Jack Russell Terrier

Jack Russell Terrier


The Jack Russell Terrier (also known as Jack Russell or JRT) is a small dog, sturdy, tough, muscular and tenacious. Primarily white with patches of black, brown or tan, there are smooth-coated and rough coated variations. A broken-coated dog is a combination of both.


This breed has its origins in England and was first bred by the Reverend John Russell, a hunting enthusiast, in the early 1800s. It was a fox hunting terrier, used to bolt foxes out of their burrows, and was purposely bred to be mostly white in order to differentiate it from the creature it was pursuing. These dogs were originally referred to as fox terriers. John Russell began a breeding program to develop a terrier with high stamina for the hunt and the aggressiveness, courage and drive to chase out foxes from the ground. The line of terriers developed by John Russell was well respected by hunting enthusiasts for their qualities. The Jack Russell Terrier was recognized as a distinct type of dog by the 1850s. Today there are variations of the breed including the Parson Russell Terrier, which is a show type dog. Tthe Jack Russell has remained in the category of a working dog.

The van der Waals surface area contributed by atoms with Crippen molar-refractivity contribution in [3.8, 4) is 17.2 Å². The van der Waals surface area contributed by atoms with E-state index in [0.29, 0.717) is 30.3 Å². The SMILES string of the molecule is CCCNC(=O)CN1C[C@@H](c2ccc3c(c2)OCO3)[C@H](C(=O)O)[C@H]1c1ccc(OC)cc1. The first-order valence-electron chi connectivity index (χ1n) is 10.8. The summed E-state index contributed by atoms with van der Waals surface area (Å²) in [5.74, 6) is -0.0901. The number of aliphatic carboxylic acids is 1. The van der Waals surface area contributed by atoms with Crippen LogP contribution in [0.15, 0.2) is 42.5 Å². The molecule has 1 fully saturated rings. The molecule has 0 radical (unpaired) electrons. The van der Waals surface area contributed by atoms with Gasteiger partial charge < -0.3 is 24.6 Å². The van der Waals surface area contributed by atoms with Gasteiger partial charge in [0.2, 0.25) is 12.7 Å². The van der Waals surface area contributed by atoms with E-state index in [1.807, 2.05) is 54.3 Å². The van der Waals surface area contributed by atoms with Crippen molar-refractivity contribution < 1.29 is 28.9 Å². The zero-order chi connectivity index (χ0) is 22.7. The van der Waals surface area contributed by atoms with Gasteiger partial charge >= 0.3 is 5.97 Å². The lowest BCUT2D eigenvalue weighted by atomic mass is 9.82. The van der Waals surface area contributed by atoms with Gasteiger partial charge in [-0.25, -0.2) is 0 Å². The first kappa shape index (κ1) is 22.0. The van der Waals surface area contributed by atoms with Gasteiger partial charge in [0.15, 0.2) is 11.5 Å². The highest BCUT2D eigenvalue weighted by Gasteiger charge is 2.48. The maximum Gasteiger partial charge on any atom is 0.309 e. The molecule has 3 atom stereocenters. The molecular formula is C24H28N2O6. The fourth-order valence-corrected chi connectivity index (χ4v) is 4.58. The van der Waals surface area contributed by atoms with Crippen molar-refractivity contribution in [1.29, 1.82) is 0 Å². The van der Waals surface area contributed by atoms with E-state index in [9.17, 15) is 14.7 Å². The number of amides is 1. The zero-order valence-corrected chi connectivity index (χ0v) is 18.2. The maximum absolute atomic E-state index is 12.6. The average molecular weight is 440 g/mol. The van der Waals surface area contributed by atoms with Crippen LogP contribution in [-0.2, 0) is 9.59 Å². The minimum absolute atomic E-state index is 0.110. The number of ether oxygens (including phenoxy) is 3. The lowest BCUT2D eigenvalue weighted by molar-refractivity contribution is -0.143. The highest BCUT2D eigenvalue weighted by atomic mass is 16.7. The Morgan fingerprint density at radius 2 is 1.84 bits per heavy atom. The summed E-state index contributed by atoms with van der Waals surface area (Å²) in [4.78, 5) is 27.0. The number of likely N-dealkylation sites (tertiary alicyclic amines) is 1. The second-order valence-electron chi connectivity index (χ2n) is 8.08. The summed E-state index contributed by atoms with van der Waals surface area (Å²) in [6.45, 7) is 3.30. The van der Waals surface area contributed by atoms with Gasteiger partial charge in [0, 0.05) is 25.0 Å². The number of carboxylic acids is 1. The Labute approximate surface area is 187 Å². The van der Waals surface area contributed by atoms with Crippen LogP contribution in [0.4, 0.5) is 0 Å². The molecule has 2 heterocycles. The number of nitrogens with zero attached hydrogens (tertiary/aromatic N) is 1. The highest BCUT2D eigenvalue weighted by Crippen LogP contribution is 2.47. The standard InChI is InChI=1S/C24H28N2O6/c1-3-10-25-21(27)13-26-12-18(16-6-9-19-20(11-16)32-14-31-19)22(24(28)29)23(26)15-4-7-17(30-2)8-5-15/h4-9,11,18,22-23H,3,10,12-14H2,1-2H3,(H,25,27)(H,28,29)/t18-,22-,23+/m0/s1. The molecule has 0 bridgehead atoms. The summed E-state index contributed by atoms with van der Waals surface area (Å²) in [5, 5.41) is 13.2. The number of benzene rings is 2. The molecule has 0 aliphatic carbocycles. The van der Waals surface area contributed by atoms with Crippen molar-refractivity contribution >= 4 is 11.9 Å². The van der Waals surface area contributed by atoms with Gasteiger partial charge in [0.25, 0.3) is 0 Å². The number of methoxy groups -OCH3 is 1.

The Jack Russell Terrier is a working terrier. They are still used to bolt fox from their dens during hunts, as well as other ground-dwellers such as groundhogs and badgers. It's job requires the Jack Russell to bark and work the den continuously to either bolt the animal out or hold it in place. Jack Russells are extremely intelligent, athletic, fearless and vocal dogs. These dogs are most happy when kept busy with a "job" and could easily become moody or destructive if bored.

Their high level of energy and drive make them excel in dog sports such as flyball, agility or eathdog. Obedience classes are recommended as they can be stubborn and sometimes aggressive towards other animals and humans if not properly socialized. With proper leadership and training, the Jack Russell can be a wonderful pet. They are cheerful, merry, loving and devoted dogs. Spirited and amusing, they enjoy games and playing with toys and are absolutely fearless. They can be content chasing a toy or "killing" a sock in the living room and will continually amuse you. They are highly intelligent and fast learners and can have fun learning tricks to show off to friends. They are not generally recommended around small children as they can tend to become impatient with the teasing and taunting of a young child. It is also not recommended to let them near small pets.

Their courage, confidence and fearless nature makes the Jack Russell Terrier truly a large dog in a small dog's body.


The standard size of the Jack Russell is 10-15 inches tall with a weight of 14-18 pounds.


The Jack Russell is generally a healthy dog, but can be prone to dislocation of the kneecaps, inherited eye diseases such as cataracts, deafness, or Legg Perthes - a disease of the hip joints of small breed dogs.


About 14-15 years.